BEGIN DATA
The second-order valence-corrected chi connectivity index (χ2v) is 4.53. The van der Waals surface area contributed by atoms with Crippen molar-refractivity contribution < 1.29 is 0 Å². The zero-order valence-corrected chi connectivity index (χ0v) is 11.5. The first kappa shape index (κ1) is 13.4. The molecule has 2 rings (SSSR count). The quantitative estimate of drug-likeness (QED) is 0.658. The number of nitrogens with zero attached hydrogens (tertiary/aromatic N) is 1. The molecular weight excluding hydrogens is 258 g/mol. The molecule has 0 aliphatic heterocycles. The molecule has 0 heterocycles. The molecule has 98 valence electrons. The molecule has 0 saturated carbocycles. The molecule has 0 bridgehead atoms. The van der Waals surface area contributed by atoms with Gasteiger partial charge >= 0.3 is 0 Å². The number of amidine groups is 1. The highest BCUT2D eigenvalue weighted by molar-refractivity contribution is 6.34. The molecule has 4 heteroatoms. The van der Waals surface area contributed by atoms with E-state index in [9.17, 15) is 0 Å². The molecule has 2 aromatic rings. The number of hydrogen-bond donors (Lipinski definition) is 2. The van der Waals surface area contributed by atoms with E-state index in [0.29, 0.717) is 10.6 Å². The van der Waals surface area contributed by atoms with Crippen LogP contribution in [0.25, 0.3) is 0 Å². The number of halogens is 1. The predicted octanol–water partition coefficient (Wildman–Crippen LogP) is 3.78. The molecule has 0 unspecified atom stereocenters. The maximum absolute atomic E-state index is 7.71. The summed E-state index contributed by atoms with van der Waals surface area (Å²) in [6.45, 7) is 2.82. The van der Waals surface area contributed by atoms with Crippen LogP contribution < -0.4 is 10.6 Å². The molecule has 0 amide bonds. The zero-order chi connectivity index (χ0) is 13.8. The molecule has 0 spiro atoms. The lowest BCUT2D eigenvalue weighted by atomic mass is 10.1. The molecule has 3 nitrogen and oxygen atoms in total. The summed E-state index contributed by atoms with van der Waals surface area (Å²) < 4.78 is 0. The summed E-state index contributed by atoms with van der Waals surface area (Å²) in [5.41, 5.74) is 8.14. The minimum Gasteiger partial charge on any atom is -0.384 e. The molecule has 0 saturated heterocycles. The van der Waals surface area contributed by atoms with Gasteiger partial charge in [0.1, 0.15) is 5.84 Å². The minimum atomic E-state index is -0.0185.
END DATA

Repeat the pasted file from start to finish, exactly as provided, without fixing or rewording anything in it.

The second-order valence-corrected chi connectivity index (χ2v) is 4.53. The van der Waals surface area contributed by atoms with Crippen molar-refractivity contribution < 1.29 is 0 Å². The zero-order valence-corrected chi connectivity index (χ0v) is 11.5. The first kappa shape index (κ1) is 13.4. The molecule has 2 rings (SSSR count). The quantitative estimate of drug-likeness (QED) is 0.658. The number of nitrogens with zero attached hydrogens (tertiary/aromatic N) is 1. The molecular weight excluding hydrogens is 258 g/mol. The molecule has 0 aliphatic heterocycles. The molecule has 0 heterocycles. The molecule has 98 valence electrons. The molecule has 0 saturated carbocycles. The molecule has 0 bridgehead atoms. The van der Waals surface area contributed by atoms with Gasteiger partial charge >= 0.3 is 0 Å². The number of amidine groups is 1. The highest BCUT2D eigenvalue weighted by molar-refractivity contribution is 6.34. The molecule has 4 heteroatoms. The van der Waals surface area contributed by atoms with E-state index in [9.17, 15) is 0 Å². The molecule has 2 aromatic rings. The number of hydrogen-bond donors (Lipinski definition) is 2. The van der Waals surface area contributed by atoms with E-state index in [0.29, 0.717) is 10.6 Å². The van der Waals surface area contributed by atoms with Crippen LogP contribution in [0.25, 0.3) is 0 Å². The number of halogens is 1. The predicted octanol–water partition coefficient (Wildman–Crippen LogP) is 3.78. The molecule has 0 unspecified atom stereocenters. The maximum absolute atomic E-state index is 7.71. The summed E-state index contributed by atoms with van der Waals surface area (Å²) in [6.45, 7) is 2.82. The van der Waals surface area contributed by atoms with Crippen LogP contribution < -0.4 is 10.6 Å². The molecule has 0 amide bonds. The zero-order chi connectivity index (χ0) is 13.8. The molecule has 0 spiro atoms. The lowest BCUT2D eigenvalue weighted by atomic mass is 10.1. The molecule has 3 nitrogen and oxygen atoms in total. The summed E-state index contributed by atoms with van der Waals surface area (Å²) < 4.78 is 0. The summed E-state index contributed by atoms with van der Waals surface area (Å²) in [5.41, 5.74) is 8.14. The minimum Gasteiger partial charge on any atom is -0.384 e. The molecule has 0 saturated heterocycles. The van der Waals surface area contributed by atoms with Gasteiger partial charge in [0.1, 0.15) is 5.84 Å². The minimum atomic E-state index is -0.0185.